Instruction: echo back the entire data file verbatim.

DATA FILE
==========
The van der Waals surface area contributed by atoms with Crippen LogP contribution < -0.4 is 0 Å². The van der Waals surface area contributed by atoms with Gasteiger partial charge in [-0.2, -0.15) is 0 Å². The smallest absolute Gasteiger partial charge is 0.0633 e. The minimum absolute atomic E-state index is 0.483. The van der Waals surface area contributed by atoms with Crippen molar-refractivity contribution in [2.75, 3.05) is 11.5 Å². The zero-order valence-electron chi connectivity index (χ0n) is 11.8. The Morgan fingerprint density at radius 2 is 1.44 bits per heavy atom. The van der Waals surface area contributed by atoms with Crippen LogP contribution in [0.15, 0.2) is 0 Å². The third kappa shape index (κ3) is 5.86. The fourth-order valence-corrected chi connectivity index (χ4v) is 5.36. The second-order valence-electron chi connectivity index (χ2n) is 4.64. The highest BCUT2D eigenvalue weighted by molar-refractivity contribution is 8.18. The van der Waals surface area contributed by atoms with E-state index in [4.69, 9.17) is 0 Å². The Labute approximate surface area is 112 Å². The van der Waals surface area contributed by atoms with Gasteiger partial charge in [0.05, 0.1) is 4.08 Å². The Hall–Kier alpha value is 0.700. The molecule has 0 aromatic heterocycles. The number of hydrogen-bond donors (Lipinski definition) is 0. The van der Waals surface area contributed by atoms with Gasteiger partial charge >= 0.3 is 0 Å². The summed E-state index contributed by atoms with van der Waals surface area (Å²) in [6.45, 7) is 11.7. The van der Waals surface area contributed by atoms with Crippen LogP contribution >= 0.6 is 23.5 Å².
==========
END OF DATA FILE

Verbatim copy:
The van der Waals surface area contributed by atoms with Crippen LogP contribution < -0.4 is 0 Å². The van der Waals surface area contributed by atoms with Gasteiger partial charge in [-0.2, -0.15) is 0 Å². The smallest absolute Gasteiger partial charge is 0.0633 e. The minimum absolute atomic E-state index is 0.483. The van der Waals surface area contributed by atoms with Crippen molar-refractivity contribution in [2.75, 3.05) is 11.5 Å². The zero-order valence-electron chi connectivity index (χ0n) is 11.8. The Morgan fingerprint density at radius 2 is 1.44 bits per heavy atom. The van der Waals surface area contributed by atoms with Crippen LogP contribution in [0.15, 0.2) is 0 Å². The third kappa shape index (κ3) is 5.86. The fourth-order valence-corrected chi connectivity index (χ4v) is 5.36. The second-order valence-electron chi connectivity index (χ2n) is 4.64. The highest BCUT2D eigenvalue weighted by molar-refractivity contribution is 8.18. The van der Waals surface area contributed by atoms with E-state index in [4.69, 9.17) is 0 Å². The Labute approximate surface area is 112 Å². The van der Waals surface area contributed by atoms with Gasteiger partial charge in [0.05, 0.1) is 4.08 Å². The Hall–Kier alpha value is 0.700. The molecule has 0 aromatic heterocycles. The number of hydrogen-bond donors (Lipinski definition) is 0. The van der Waals surface area contributed by atoms with Gasteiger partial charge >= 0.3 is 0 Å². The summed E-state index contributed by atoms with van der Waals surface area (Å²) in [6.45, 7) is 11.7. The van der Waals surface area contributed by atoms with Crippen LogP contribution >= 0.6 is 23.5 Å².